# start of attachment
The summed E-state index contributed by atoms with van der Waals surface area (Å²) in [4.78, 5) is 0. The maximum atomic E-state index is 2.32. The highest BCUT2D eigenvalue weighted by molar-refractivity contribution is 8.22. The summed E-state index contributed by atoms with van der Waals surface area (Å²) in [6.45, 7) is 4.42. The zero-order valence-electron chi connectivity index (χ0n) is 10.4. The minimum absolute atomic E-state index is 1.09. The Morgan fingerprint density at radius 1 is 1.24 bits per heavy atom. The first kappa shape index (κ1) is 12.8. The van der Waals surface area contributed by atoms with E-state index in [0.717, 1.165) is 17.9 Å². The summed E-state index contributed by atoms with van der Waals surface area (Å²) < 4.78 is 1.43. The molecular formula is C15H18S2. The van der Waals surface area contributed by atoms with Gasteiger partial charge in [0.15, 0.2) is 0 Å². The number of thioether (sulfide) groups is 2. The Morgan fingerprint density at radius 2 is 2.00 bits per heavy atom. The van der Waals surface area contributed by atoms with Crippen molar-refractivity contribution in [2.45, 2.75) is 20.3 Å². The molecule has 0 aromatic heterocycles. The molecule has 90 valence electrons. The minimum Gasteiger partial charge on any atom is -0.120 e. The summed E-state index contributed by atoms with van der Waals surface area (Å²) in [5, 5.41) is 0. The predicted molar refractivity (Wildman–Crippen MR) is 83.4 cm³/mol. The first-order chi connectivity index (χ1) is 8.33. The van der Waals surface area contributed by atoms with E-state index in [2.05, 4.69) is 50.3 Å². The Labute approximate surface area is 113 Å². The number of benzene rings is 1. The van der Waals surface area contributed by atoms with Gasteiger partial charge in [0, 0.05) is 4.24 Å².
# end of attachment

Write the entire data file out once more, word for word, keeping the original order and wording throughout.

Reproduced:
The summed E-state index contributed by atoms with van der Waals surface area (Å²) in [4.78, 5) is 0. The maximum atomic E-state index is 2.32. The highest BCUT2D eigenvalue weighted by molar-refractivity contribution is 8.22. The summed E-state index contributed by atoms with van der Waals surface area (Å²) in [6.45, 7) is 4.42. The zero-order valence-electron chi connectivity index (χ0n) is 10.4. The minimum absolute atomic E-state index is 1.09. The Morgan fingerprint density at radius 1 is 1.24 bits per heavy atom. The first kappa shape index (κ1) is 12.8. The van der Waals surface area contributed by atoms with E-state index in [0.717, 1.165) is 17.9 Å². The summed E-state index contributed by atoms with van der Waals surface area (Å²) < 4.78 is 1.43. The molecular formula is C15H18S2. The van der Waals surface area contributed by atoms with Gasteiger partial charge in [0.15, 0.2) is 0 Å². The number of thioether (sulfide) groups is 2. The Morgan fingerprint density at radius 2 is 2.00 bits per heavy atom. The van der Waals surface area contributed by atoms with Crippen molar-refractivity contribution in [2.45, 2.75) is 20.3 Å². The molecule has 0 aromatic heterocycles. The molecule has 90 valence electrons. The minimum Gasteiger partial charge on any atom is -0.120 e. The summed E-state index contributed by atoms with van der Waals surface area (Å²) in [5, 5.41) is 0. The predicted molar refractivity (Wildman–Crippen MR) is 83.4 cm³/mol. The first-order chi connectivity index (χ1) is 8.33. The van der Waals surface area contributed by atoms with E-state index in [2.05, 4.69) is 50.3 Å². The Labute approximate surface area is 113 Å². The number of benzene rings is 1. The van der Waals surface area contributed by atoms with Gasteiger partial charge in [0, 0.05) is 4.24 Å².